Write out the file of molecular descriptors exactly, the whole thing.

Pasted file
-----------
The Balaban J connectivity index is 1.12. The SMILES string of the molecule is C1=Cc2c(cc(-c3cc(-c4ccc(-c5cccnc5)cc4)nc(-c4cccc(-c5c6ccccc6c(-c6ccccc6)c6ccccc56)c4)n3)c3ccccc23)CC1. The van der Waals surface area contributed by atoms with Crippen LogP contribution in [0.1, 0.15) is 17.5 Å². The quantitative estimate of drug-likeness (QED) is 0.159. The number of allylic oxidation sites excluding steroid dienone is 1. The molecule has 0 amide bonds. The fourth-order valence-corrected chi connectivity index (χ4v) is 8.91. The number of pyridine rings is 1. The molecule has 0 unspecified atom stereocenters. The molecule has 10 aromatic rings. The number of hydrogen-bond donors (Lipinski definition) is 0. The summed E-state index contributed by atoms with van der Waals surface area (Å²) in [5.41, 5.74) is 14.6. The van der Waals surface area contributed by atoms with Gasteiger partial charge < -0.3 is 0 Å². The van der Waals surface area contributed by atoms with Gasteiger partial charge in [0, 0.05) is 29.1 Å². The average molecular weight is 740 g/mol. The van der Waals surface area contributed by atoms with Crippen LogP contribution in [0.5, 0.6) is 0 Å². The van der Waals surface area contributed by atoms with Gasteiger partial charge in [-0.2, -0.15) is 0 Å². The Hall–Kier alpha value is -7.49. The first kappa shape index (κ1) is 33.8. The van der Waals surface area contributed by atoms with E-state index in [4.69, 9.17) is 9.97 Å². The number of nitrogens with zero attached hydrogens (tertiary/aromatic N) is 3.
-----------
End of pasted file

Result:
The Balaban J connectivity index is 1.12. The SMILES string of the molecule is C1=Cc2c(cc(-c3cc(-c4ccc(-c5cccnc5)cc4)nc(-c4cccc(-c5c6ccccc6c(-c6ccccc6)c6ccccc56)c4)n3)c3ccccc23)CC1. The van der Waals surface area contributed by atoms with Crippen LogP contribution in [0.1, 0.15) is 17.5 Å². The quantitative estimate of drug-likeness (QED) is 0.159. The number of allylic oxidation sites excluding steroid dienone is 1. The molecule has 0 amide bonds. The fourth-order valence-corrected chi connectivity index (χ4v) is 8.91. The number of pyridine rings is 1. The molecule has 0 unspecified atom stereocenters. The molecule has 10 aromatic rings. The number of hydrogen-bond donors (Lipinski definition) is 0. The summed E-state index contributed by atoms with van der Waals surface area (Å²) in [5.41, 5.74) is 14.6. The van der Waals surface area contributed by atoms with Gasteiger partial charge < -0.3 is 0 Å². The van der Waals surface area contributed by atoms with Gasteiger partial charge in [0, 0.05) is 29.1 Å². The average molecular weight is 740 g/mol. The van der Waals surface area contributed by atoms with Crippen LogP contribution in [0.5, 0.6) is 0 Å². The van der Waals surface area contributed by atoms with Gasteiger partial charge in [-0.2, -0.15) is 0 Å². The Hall–Kier alpha value is -7.49. The first kappa shape index (κ1) is 33.8. The van der Waals surface area contributed by atoms with E-state index in [4.69, 9.17) is 9.97 Å². The number of nitrogens with zero attached hydrogens (tertiary/aromatic N) is 3.